Next, we returned to our Excel spreadsheet to look for materials donated by female veterans from more contemporary conflicts. We located two other items we thought fit our theme. Both objects spoke to women’s expanded role in the all-volunteer force, and to the educational and career benefits which recruiters increasingly used to draw them to military service in the first place. These were:
- a press release announcing Cynthia Eythell’s 1988 scholarship to study at Prairie View A&M University Naval Reserve Officer Training Corps (NROTC) Unit in Prairie View, Texas after she completed the Broadened Opportunity for Officer Selection and Training (BOOST) officer training program;
- the July 1984 issue of the Gompers Gazette, a publication put out by the USS Samuel Gompers, opened to a two-page spread titled “KNOW YOUR SHIPMATES” which featured five (out of eight) female Naval personnel donated by Michelle Clinton.
Locating these items required us to dig deep into VHP’s non-digitized holdings and probe the collection beyond the roster of items used in previous exhibitions. Because we had time to engage deeply with these less well-known collections, we were able to find the “treasures” (as the Librarian of Congress Dr. Carla Hayden calls them) that we suspected were there all along.
Changing Roles, Changing Technologies
Our table nearly full, Lisa and I returned to a key question: how should we display digital materials? We had noticed that younger veterans tended to donate digital photos or scanned documents over diaries or letters. VHP’s Senior Reference Specialist, Megan Harris, suggested that we consider VHP’s mini iPad, which she has recently begun using in displays for this purpose.
We decided to use both digital items that were not available through VHP’s website, such as a digital photo donated by Maria Villescas, as well as digitized or born-digital material that anyone can access online, like Patricia Pollard.
This brought us to our final dilemma: what would we do about the audio and video recordings of oral history interviews with female veterans?
Neither Lisa nor I wanted to force visitors to put on headphones in order to listen to our materials, especially in a noisy setting with lots of other materials to see. Instead, we chose to listen to audio oral history recordings to identify good pull quotes—a sentence or two pertaining to that veteran’s experience with recruiting. After going through about 30 interviews, we landed on three good quotes about rcruiting. I used Photoshop to create simple, text-based designs using the Veterans History Project’s usual font and color schemes. Then we loaded the .tif files onto our iPad to break up our other content.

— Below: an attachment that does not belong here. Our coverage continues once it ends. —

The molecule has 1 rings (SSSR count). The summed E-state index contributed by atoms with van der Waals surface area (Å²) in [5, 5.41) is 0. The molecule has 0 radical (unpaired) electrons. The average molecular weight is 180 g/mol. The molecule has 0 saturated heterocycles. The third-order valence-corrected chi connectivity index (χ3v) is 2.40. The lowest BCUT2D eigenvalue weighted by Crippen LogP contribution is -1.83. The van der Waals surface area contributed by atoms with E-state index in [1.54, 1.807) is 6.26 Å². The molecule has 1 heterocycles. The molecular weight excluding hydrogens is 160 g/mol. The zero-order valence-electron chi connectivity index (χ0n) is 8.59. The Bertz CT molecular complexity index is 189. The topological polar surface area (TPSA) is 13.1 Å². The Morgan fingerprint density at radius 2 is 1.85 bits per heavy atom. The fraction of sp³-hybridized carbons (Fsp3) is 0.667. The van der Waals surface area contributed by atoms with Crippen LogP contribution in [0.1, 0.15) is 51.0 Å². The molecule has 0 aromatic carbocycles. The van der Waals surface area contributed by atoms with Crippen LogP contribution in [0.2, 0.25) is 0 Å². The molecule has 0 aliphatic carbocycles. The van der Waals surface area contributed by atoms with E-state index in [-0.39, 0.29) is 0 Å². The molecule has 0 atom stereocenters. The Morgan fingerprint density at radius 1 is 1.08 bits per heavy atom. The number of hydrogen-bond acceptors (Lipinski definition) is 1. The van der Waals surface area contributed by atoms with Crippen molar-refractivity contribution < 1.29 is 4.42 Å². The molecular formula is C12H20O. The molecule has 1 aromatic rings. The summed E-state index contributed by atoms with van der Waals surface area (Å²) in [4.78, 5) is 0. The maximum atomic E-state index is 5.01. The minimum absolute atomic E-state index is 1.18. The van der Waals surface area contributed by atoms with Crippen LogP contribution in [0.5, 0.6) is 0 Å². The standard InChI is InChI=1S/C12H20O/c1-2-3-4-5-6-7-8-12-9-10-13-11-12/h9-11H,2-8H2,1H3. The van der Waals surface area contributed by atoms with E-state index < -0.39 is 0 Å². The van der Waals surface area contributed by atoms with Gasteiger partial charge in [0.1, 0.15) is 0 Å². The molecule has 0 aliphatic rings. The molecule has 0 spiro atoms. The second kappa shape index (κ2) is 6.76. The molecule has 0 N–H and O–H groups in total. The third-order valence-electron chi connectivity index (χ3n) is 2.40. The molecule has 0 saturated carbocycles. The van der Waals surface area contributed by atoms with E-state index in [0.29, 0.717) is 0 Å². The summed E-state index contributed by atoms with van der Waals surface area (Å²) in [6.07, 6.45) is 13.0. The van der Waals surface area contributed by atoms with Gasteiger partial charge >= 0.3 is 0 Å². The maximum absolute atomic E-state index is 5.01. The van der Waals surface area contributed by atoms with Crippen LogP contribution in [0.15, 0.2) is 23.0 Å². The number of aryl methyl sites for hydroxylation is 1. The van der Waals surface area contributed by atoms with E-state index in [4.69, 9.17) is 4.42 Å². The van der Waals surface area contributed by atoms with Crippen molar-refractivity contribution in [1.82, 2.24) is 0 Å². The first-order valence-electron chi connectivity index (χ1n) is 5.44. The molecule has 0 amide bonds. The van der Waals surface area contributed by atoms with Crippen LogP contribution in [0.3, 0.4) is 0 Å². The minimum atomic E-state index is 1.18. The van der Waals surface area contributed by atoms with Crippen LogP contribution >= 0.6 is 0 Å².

Finally, we asked VHP Liaison Specialist Owen Rogers for help in creating and captioning short clips from the longer video oral histories available on VHP’s website. We had thought ahead and prepared transcripts for the portions of the videos we wanted to use. Owen taught us how to use Adobe Premiere Pro to select and clip particular segments from the .mp4 files we downloaded. We spent several painstaking hours syncing tiny pieces of dialogue to written text in the Open Caption track. That way, we figured, we could turn the sound off on Display Day and people would still be able to know what was happening in the video.
After we finished each individual clip, we strung together our four captioned .mov files in Premiere and used Adobe Media Encoder to export our supercut as an .mp4 file.
Display Day, Everyday
It’s Lisa again!
On July 25, 2018, our Display Day visitors were inquisitive and engaged. Each one wanted to learn more about the female veterans who overcame negative stereotypes and occupational limitations in order to enlist.
The story of women in the military is one of triumph over adversity, of rising to a challenge. As the roles of women in the military expanded, female military personnel executed their ever-more-crucial roles with aplomb, dedicating themselves and their careers to the United States military. The multitude of efforts recruiters engaged in over the years to enlist and retain women due to their skills, intelligence, and expertise reflects the resilience and dedication of female veterans themselves.
Sam and I were thrilled to have this opportunity to make the stories of female veterans come alive for library staff and members of the general public. We are deeply honored to have been able to share a few female veterans’ stories on Display Day, but we are even more proud to have supported the Veterans History Project in continuing to improve access to all of its collections.